It had been a long day, rising early, heading to Mckinney to meet with Zoë and Evan and a banker.
Of course we went to IKEA…it was just a few miles away.
And, when you go to IKEA, you walk and walk and walk.
Cheesecake Factory for dinner, and a quick walk through Stonebriar Centre, a bargain on a sport jacket at Penney’s I have been looking for , (yes, it even has patches on the sleeves…very professorial) and we were on our way home.
As we approached Greenville (I like to go the back way), Wendy said, “Oh, the back of my neck…I really need that massage heating pad.”
(Back of my neck, summer in the city, Dallas morning news paper route, waiting for papers one morning, dozing in the car, waking up to a horrifying scene in the car next to me, one of my high school friends whaling on his younger brother in the front seat of his car, punching and punching…we never did this in our family…my brothers and I NEVER EVER hit each other!)
“You know what I just thought of when you said ‘the back of my neck’? “Summer in the City”.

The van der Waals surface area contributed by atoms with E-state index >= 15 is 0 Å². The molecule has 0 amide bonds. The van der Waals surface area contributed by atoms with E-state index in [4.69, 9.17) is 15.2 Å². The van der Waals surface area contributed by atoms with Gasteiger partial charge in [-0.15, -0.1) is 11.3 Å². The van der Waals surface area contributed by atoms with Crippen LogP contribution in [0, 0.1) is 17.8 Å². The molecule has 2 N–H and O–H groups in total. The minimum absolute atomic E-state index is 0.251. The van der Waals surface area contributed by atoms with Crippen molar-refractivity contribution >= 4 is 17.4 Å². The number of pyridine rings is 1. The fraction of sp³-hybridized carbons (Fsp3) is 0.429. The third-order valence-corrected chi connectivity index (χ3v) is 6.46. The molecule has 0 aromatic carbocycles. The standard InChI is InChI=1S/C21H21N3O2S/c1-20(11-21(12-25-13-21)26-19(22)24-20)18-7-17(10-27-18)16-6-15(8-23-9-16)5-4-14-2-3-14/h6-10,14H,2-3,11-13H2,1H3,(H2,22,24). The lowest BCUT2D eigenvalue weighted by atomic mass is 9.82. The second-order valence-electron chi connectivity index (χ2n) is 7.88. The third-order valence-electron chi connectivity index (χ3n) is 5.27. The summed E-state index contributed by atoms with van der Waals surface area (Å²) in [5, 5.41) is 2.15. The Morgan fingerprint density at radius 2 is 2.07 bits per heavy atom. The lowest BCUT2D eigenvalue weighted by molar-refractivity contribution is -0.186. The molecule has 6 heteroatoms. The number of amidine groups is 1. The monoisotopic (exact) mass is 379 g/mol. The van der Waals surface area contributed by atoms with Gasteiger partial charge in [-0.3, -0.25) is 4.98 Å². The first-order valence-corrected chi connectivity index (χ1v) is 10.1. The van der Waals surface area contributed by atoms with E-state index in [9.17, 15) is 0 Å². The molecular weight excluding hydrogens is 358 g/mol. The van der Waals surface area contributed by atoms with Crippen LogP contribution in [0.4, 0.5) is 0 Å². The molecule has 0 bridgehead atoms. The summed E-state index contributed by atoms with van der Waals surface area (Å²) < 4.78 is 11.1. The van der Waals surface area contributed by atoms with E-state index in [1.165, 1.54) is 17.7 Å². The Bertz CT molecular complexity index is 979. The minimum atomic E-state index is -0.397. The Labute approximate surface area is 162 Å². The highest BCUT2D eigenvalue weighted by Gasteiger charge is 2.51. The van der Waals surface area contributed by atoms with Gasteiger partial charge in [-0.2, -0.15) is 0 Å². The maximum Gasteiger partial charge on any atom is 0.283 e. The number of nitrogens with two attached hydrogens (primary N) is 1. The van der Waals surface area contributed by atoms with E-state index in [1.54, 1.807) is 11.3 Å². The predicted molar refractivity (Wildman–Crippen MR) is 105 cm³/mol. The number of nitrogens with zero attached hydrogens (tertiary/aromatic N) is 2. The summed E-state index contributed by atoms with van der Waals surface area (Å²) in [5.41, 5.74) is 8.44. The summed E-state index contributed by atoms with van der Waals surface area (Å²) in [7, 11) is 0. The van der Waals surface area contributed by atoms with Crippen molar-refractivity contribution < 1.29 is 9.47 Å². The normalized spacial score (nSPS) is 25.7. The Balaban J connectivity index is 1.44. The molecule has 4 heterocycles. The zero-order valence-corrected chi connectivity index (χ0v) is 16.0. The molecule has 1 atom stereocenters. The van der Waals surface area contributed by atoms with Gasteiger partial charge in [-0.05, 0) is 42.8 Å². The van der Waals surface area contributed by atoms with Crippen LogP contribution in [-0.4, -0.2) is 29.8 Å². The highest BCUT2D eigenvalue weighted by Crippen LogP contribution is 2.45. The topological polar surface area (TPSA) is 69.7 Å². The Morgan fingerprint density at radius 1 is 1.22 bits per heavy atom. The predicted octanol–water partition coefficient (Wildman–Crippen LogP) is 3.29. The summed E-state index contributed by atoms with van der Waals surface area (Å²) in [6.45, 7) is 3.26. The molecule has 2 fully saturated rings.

We started to sing it together…
“Hot time, summer in the city, back of my neck gettin’ burned and gritty”
“No,” Wendy said, “dirty and gritty. Isn’t it?”
“No, summer in the city, burned…like sunburn.”
She said I was probably right. (She actually said that…can you believe it? I know!)
“You have to realize,” she went on, “whenever I got a new album, they didn’t use to have the words on the cover, so I would play it on my little green suitcase type record player that I named Malcolm, listen to a line, pick up the arm of the record player, write down the words, try to put the arm back down in the same place, listen to the next line, pick it up, write it down…it took a long time and a lot of work to learn a song. Did you do that?”
“No, I just sang it the way I heard it. Never really thought about the words.”
“Sing it,” she said, “sing “Summer in the city.””
And so I did…without thinking…just plowing through.
“Hot time, summer in the city,
Back my neck gettin’ burned and gritty,
Cool cat, lookin’ for the kitty,
Gonna look in every corner of the city.
All right, people at the bus stop
Walkin’ on the sidewalk, strikin’ dirty matches”
Her laughter was infectious.
I couldn’t sing any more.
I couldn’t remember the rest of the words, anyway.